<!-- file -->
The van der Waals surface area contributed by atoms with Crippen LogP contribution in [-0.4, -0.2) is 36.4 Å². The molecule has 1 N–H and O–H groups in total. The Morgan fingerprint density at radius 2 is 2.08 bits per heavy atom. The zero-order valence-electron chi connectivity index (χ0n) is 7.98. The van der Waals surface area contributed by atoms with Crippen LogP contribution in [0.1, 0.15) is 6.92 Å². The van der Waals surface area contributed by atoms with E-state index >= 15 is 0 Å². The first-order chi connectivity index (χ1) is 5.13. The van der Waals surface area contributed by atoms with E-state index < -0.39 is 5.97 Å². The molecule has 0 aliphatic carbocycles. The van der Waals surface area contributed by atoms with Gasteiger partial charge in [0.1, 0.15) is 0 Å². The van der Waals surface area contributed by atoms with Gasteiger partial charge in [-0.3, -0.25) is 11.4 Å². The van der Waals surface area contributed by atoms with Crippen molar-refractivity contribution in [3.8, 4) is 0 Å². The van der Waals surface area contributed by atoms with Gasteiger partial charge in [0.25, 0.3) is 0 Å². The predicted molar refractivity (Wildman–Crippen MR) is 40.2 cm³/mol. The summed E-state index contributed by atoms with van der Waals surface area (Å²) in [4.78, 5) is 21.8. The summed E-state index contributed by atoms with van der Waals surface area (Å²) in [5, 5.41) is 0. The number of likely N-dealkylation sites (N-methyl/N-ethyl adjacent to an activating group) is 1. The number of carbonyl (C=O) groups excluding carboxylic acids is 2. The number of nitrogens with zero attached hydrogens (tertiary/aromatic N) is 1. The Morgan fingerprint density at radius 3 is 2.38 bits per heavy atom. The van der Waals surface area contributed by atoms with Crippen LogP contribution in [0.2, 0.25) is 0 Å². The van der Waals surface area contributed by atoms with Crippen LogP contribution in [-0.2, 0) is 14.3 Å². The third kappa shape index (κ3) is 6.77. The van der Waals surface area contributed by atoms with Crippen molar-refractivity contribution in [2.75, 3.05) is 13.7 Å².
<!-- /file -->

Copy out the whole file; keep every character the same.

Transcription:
The van der Waals surface area contributed by atoms with Crippen LogP contribution in [-0.4, -0.2) is 36.4 Å². The molecule has 1 N–H and O–H groups in total. The Morgan fingerprint density at radius 2 is 2.08 bits per heavy atom. The zero-order valence-electron chi connectivity index (χ0n) is 7.98. The van der Waals surface area contributed by atoms with Crippen LogP contribution in [0.1, 0.15) is 6.92 Å². The van der Waals surface area contributed by atoms with E-state index >= 15 is 0 Å². The first-order chi connectivity index (χ1) is 5.13. The van der Waals surface area contributed by atoms with E-state index < -0.39 is 5.97 Å². The molecule has 0 aliphatic carbocycles. The van der Waals surface area contributed by atoms with Gasteiger partial charge in [0.1, 0.15) is 0 Å². The van der Waals surface area contributed by atoms with Gasteiger partial charge in [-0.3, -0.25) is 11.4 Å². The van der Waals surface area contributed by atoms with Crippen molar-refractivity contribution in [3.8, 4) is 0 Å². The van der Waals surface area contributed by atoms with Gasteiger partial charge in [0.25, 0.3) is 0 Å². The predicted molar refractivity (Wildman–Crippen MR) is 40.2 cm³/mol. The summed E-state index contributed by atoms with van der Waals surface area (Å²) in [4.78, 5) is 21.8. The summed E-state index contributed by atoms with van der Waals surface area (Å²) in [5, 5.41) is 0. The number of likely N-dealkylation sites (N-methyl/N-ethyl adjacent to an activating group) is 1. The number of carbonyl (C=O) groups excluding carboxylic acids is 2. The number of nitrogens with zero attached hydrogens (tertiary/aromatic N) is 1. The Morgan fingerprint density at radius 3 is 2.38 bits per heavy atom. The van der Waals surface area contributed by atoms with Crippen LogP contribution in [0.2, 0.25) is 0 Å². The van der Waals surface area contributed by atoms with Crippen LogP contribution in [-0.2, 0) is 14.3 Å². The third kappa shape index (κ3) is 6.77. The van der Waals surface area contributed by atoms with Crippen molar-refractivity contribution in [2.75, 3.05) is 13.7 Å².